The new Suckler Carbon Efficiency Programme – the successor to the BDGP (Beef Data and Genomics Programme) – will not re-open at any point for the full CAP period if the scheme is fully subscribed in 2023, the Department of Agriculture, Food, and the Marine has exclusively confirmed to That’s Farming, writes Catherina Cunnane.
That’s Farming this week, pressed the Department of Agriculture, Food and the Marine on the new beef scheme, which revolves around five main programme actions and intertwines some measures from the previous BDGP and BEEP-S.
Catherina Cunnane contacted the DAFM in relation to the matter, to seek clarification surrounding any potential re-opening of the scheme in subsequent years, similar to BDGP I and BDGP II, and circumstances for new suckler farming entrants over the next five years.
New suckler scheme
The spokesperson outlined in a statement to That’s Farming: “The objective of the €256m Suckler Carbon Efficiency Programme (SCEP) is to provide support to beef farmers to improve the environmental sustainability of the national beef herd.”
“The programme aims to build on the gains delivered in recent years through the Beef Data and Genomics Programme (BDGP) and the Beef Environmental Efficiency Programme (BEEP) by improving the genetic merit of the Irish suckler herd.”
“Successful SCEP applicants will receive €150/cow on the first 22 cows and €120/cow thereafter. This compares to €90/cow on the first 10 cows and €80/cow thereafter in the BDGP.”
SCEP opened on March 20th, 2023, and the closing date is May 22nd, 2023, but late applications will be accepted up to June 16th, 2023, with a percentage penalty, the spokesperson added.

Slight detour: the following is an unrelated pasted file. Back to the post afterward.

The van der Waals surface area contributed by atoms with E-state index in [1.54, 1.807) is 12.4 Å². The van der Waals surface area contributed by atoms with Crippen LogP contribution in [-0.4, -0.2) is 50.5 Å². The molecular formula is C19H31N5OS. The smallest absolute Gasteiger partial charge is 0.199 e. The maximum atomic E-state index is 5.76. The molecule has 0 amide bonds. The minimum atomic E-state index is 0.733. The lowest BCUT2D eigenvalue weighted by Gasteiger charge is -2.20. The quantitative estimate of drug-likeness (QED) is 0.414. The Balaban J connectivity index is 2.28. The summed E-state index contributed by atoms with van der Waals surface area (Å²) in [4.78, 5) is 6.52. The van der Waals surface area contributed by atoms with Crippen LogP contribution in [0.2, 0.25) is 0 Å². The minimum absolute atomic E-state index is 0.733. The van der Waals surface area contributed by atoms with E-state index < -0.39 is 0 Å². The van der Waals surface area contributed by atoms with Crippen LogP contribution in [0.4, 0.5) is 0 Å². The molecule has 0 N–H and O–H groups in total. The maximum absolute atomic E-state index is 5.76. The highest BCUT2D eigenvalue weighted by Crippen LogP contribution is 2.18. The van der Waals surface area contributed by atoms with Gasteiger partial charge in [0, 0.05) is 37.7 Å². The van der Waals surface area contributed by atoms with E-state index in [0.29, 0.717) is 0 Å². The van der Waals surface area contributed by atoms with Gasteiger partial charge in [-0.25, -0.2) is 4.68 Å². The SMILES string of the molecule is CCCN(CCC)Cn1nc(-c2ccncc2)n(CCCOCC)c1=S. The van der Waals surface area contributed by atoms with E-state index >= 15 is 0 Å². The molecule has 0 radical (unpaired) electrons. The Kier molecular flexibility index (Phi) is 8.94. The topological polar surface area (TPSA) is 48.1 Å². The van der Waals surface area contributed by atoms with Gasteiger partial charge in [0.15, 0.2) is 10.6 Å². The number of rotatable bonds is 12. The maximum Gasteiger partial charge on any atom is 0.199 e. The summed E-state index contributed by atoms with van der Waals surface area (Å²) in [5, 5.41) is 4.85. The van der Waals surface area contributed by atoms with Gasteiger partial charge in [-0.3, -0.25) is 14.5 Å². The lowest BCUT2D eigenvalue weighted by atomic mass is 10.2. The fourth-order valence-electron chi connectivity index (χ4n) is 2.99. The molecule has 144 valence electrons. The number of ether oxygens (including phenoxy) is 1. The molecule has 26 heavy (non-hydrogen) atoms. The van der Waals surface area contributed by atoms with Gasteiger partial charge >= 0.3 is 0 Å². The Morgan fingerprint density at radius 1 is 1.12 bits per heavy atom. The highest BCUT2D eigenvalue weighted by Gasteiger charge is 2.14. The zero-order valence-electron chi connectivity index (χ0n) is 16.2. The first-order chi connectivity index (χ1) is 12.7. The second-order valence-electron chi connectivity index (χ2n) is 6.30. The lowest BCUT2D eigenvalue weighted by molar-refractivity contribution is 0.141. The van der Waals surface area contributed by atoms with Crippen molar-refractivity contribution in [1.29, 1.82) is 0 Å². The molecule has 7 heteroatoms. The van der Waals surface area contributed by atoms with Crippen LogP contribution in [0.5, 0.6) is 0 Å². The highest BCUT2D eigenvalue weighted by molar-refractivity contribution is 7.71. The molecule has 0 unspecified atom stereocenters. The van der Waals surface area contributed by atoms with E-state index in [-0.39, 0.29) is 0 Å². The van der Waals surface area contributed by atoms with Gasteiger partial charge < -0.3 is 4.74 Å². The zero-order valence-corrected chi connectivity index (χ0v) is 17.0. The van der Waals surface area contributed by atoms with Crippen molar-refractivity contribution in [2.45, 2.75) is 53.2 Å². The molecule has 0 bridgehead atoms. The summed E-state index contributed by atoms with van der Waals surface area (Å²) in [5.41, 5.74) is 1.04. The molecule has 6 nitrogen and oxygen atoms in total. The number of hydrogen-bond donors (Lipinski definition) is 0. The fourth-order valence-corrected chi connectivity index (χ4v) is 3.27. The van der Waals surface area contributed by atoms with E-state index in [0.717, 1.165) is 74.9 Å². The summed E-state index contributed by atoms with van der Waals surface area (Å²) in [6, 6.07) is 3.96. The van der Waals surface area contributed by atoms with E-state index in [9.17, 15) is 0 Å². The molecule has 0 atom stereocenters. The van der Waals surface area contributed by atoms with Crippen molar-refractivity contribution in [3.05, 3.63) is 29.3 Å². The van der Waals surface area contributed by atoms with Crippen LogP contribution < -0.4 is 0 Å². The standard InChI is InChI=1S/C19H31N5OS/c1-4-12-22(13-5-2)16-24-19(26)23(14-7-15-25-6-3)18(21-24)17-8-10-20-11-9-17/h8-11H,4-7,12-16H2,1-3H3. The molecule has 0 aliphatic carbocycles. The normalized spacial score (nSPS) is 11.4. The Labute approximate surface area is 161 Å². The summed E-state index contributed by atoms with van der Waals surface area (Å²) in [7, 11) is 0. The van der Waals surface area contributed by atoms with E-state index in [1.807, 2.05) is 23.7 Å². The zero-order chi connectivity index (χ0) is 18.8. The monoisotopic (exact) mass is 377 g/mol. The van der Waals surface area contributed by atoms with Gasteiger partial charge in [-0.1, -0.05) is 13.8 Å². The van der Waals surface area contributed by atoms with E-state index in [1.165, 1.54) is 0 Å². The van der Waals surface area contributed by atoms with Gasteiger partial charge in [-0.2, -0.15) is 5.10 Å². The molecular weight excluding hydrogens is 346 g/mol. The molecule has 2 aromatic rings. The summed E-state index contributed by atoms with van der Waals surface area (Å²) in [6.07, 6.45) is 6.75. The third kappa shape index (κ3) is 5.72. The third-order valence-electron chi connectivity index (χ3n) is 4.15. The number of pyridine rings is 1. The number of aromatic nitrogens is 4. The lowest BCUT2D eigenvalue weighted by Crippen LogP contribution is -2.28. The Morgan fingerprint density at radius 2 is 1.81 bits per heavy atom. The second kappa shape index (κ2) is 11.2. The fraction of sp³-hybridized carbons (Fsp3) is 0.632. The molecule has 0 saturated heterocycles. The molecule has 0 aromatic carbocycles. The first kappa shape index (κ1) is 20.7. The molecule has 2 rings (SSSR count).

They continued: “It is a five-year programme; therefore, by entering into the programme, participants are committing to meet the requirements for the full five-year period.”
“The scheme has a budget of €256 million over the course of the CSP 2023 – 2027, with a financial allocation of €51.2 million in 2023 and all subsequent years up to and including 2027.”
“In the event of under-subscription to the programme, there may be another tranche of SCEP considered.”
“But, for example, if a young, trained farmer sets up a suckler herd in 2025 for the first time, s/he will not be able to apply for SCEP if the scheme is fully subscribed in 2023.”
Sign up in 2023
So essentially, whether there will be a SCEP II or SCEP III, for that matter, depends on how many farmers sign up for the scheme in this initial application period.
If the scheme is under-subscribed, there will be further versions of SCEP.
But the advice is if you are eligible for the scheme now and can commit to the required five-year period, “sign up now because there is no guarantee that there will be a further opening”.